One of the defining features of early modernity was the development of print technology, vernacular languages, and literary culture. These processes played a profound role in shaping social habits and attitudes, either through the direct engagement of readers, or indirectly, through the subsequent dissemination of knowledge by other means.
The project provides the opportunity to explore systematically the characterisation and language of intoxicants within influential discursive traditions such as medicine, civic humanism, common law, and reformatory religion.
It also allows the itemization and analysis of the literary and pictorial genres in which and by which intoxicants were represented and aestheticized: for example, in ballads, plays, miscellanies, jest books, books of proverbs, almanacs, and sermons.
A third aim will be to gauge the impact of print on drinking practices as detailed in other strands.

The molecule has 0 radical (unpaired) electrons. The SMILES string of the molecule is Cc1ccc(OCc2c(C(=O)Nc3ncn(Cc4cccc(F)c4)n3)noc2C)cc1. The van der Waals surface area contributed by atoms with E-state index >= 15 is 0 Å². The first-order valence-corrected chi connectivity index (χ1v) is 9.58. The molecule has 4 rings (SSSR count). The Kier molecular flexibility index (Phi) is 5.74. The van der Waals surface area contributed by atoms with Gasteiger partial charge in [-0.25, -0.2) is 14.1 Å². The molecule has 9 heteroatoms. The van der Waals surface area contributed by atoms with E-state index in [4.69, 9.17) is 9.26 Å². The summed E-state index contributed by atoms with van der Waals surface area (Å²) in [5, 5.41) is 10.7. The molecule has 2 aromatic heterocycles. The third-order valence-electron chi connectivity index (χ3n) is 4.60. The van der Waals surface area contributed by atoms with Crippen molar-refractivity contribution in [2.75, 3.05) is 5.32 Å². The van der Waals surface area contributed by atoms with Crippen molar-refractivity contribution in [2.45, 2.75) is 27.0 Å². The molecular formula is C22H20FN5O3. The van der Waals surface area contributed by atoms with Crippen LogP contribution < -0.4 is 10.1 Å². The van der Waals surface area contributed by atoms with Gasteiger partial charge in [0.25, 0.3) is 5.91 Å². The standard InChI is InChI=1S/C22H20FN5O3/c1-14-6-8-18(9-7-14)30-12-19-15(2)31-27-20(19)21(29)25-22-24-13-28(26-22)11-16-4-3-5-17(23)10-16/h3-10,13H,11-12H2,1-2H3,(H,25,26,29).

This strand will identify vernacular texts and images involving intoxicants and intoxication which are catalogued and keyword searchable on digital websites and add them to the database in the form of annotated bibliographical records. This will allow researchers to trace printed discussion and representation of intoxicants across genres. It will also be possible to contextualise moments of moral concern about drunkenness – as articulated through sermon and other polemics – with peaks in the trade of intoxicants or reported incidents of intoxication. Genres to be viewed include: performative literature like miscellanies, ballads, plays, and jest books; handbook literature like conduct books, recipe books, and medical regimes; didactic literature like sermons and moralistic pamphlets (published by the Societies for the Reformation of Manners, for example); prescriptive literature like travel writing and social satires; discursive literature like news-books and newspapers; ‘novels’, autobiographies and memoirs; and legal and medical treatises.